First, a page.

Some experts believe that Sapir Whorf could be used to develop or explain how artificial intelligence can better communicate with humans. Understanding Sapir Whorf can also cause the manipulation of languages. Take Newspeak in George Orwell’s 1984. Newspeak made it impossible for citizens to criticize the establishment. If you don’t have the language to criticize the establishment, how can you do it?
Films like Arrival also explore this idea. Of course, Arrival is a fictional movie and exaggerates what could be possible. But this idea continues to fascinate linguists, storytellers, and moviemakers.
History and Controversy Surrounding The Sapir Whorf Hypothesis
Why is this hypothesis called the Sapir Whorf Hypothesis?
It’s not because someone named Sapir Whorf came up with it. Edward Sapir was a Polish-American anthropologist and linguist born in the late 19th century. He studied and classified indigenous languages, including the languages of Inuit tribes in Canada. Sapir believed the language could influence the way we think, but he was not a believer of strong linguistic determinism. He also did not conduct experiments on the way that language influenced thought.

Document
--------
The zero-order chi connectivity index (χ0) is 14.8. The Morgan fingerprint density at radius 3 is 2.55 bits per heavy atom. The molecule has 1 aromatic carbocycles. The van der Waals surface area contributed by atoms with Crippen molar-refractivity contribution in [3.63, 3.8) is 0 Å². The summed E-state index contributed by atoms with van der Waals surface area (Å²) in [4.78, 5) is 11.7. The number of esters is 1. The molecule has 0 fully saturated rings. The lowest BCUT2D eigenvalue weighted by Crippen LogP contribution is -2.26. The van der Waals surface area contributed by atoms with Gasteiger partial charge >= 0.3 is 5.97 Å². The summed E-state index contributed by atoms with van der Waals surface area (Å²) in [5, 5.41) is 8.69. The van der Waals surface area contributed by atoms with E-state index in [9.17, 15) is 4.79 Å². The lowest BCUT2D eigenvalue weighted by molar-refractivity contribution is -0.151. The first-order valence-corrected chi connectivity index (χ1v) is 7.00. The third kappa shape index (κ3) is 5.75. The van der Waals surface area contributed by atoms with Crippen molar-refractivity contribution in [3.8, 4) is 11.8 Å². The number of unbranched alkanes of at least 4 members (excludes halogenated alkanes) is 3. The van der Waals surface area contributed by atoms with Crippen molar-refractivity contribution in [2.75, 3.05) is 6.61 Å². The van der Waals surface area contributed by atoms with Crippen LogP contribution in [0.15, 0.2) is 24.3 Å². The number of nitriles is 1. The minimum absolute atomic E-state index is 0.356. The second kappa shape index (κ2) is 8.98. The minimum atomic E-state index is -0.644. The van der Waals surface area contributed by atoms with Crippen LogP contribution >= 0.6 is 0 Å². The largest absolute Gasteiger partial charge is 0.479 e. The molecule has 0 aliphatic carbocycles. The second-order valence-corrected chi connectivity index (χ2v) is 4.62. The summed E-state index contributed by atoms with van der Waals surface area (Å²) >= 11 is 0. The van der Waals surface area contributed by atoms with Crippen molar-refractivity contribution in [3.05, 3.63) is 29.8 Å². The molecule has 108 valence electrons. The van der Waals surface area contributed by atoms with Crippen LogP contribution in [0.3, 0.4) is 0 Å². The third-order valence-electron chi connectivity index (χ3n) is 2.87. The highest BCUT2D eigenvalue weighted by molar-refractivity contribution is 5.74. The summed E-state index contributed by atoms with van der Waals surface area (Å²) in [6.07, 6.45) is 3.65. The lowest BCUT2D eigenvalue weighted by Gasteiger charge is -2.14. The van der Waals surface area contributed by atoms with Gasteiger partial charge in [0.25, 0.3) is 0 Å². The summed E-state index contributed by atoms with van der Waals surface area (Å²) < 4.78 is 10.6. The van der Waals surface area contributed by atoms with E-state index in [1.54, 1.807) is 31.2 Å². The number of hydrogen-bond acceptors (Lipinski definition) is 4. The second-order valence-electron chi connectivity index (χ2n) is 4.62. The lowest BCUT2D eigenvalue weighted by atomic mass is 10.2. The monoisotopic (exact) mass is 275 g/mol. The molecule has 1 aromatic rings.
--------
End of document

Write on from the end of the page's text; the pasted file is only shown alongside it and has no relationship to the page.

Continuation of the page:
Benjamin Whorf, born 13 years after Sapir, took his ideas and ran with it. Through his work, he suggested a stronger idea of linguistic relativity. He has been quoted as saying, “Language shapes the way we think, and determines what we can think about.”
Not all linguists are on board with language’s impact on thought. Some of the hypothesis’ greatest critics are Noam Chomsky and Steven Pinker. British linguist Geoffery Pullum has also criticized the hypothesis with a paper called “The Great Eskimo Vocabulary Hoax.” You can guess what fun fact was included in that paper.
Despite claims to debunk the hypothesis, it still remains one of the more influential concepts in the world of linguistics. Two decades after Pullum published his paper, anthropologist Igor Krupnik published a book with his own research on Inuit languages. He found at least 100 terms for sea ice.
So does language determine how we think? Does it simply influence how we think? There is no right or wrong answer that all linguists can agree upon. There is still more work to be done – and while more languages become extinct every year, the time to do that work is now.